Aliens and UFOs: What They Tell Us about Ourselves

Kendrick Frazier


People are weird about aliens and UFOs. The topic is perennially fascinating, I know. I have been involved with it nearly my entire career. But it’s one of those subjects where hope, wishful thinking, and unfettered speculation seem to overwhelm reason, facts, and evidence. The gap between what we know scientifically and what devout enthusiasts for aliens and UFOs believe or think they know is about as vast as the universe itself. Astronomers have been searching for any signs of extraterrestrial intelligence in the universe for six decades now, so far to no avail. But proponents assume not only that we have found them but that aliens are ubiquitous and love buzzing Earth in an amazing variety of spaceships with occupants that vary in great detail yet all seem suspiciously humanoid. It is both too much imagination and not enough imagination all at once.

In this special issue on “A Skeptical Look at UFOs and Aliens,” we present three articles dealing with all these matters. The prolific investigative team of Joe Nickell and astronomer/pilot James McGaha return to our pages with a range of observational issues and their “UFO Identification Process,” a kind of taxonomy of what UFO reports (and reports are all we have so far) can actually represent. It is quite a compendium. All these natural explanations need to be eliminated before jumping to the ET hypothesis. In “UFOs: Why Humanoid Aliens? Why So Varied?,” Eric Wojciechowski considers why most supposed occupants in anecdotal stories of aliens visiting us are so anthropomorphic. I think you will guess why. And their fantastic machines? Why are such a wide variety reported? It would seem to imply an enormous variety of cultures coming here all at once. (Despite, again, no scientific evidence so far of any ET cultures at all.) Is faulty human psychology again at work? Then retired biology professor David Zeigler takes us on a tour through the zoological kingdom to consider what kinds of critters are evolutionarily most successful. He finds one supportable prediction for what alien lifeforms might be—wait for it—worms. Not quite the lovable science fiction movie stereotype. And don’t miss space scientist David Morrison’s News and Comment piece on the possibly real aliens NASA is most concerned about.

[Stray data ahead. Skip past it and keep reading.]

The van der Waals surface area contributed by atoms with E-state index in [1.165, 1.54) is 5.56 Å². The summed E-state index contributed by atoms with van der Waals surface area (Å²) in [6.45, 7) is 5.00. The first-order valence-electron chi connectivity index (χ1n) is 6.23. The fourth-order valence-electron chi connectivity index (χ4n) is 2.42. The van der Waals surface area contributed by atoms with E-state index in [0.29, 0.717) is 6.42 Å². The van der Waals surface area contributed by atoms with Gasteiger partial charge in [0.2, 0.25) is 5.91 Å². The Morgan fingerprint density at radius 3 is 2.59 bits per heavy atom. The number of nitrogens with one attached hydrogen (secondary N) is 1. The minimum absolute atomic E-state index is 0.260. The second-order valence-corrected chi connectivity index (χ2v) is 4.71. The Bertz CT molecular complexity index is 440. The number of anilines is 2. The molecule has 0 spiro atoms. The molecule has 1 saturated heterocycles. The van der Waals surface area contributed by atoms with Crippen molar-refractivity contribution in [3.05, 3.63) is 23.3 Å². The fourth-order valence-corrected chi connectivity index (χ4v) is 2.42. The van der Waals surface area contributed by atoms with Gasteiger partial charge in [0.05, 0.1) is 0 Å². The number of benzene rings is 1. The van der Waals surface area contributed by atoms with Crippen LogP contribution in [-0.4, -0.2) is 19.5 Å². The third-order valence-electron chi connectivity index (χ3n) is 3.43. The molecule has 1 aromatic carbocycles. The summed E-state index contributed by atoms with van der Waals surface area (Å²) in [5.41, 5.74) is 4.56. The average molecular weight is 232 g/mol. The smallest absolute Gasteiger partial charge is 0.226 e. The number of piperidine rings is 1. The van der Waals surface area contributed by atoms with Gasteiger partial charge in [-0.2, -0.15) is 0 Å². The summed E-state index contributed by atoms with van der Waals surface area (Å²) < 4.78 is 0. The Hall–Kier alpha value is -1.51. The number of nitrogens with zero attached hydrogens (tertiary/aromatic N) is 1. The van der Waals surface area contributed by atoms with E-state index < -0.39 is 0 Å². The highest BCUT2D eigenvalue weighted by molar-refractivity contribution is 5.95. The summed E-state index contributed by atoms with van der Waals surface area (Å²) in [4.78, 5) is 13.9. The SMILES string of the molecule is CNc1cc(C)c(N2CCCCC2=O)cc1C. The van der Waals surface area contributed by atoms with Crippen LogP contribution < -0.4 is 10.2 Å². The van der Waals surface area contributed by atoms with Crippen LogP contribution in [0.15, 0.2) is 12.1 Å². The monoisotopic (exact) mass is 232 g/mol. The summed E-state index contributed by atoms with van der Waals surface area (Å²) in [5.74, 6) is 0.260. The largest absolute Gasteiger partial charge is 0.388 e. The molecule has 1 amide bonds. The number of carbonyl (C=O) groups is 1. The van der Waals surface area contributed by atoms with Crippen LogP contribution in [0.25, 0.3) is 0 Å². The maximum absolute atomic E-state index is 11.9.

We are fortunate to have a large retinue of regular columnists. They are experts, knowledgeable in their fields, broadly and deeply, and also exceedingly good communicators. Fine examples in this issue include psychologist Stuart Vyse on the autism wars, a fight for reason scientists thought they had won in the 1990s but are now having to fight all over again; Matthew Nisbet’s portrayal of the ecomodernists, who combine environmental concerns with new thinking on technology and progress; and physician Harriet Hall’s report on fake news about vaccine injuries.

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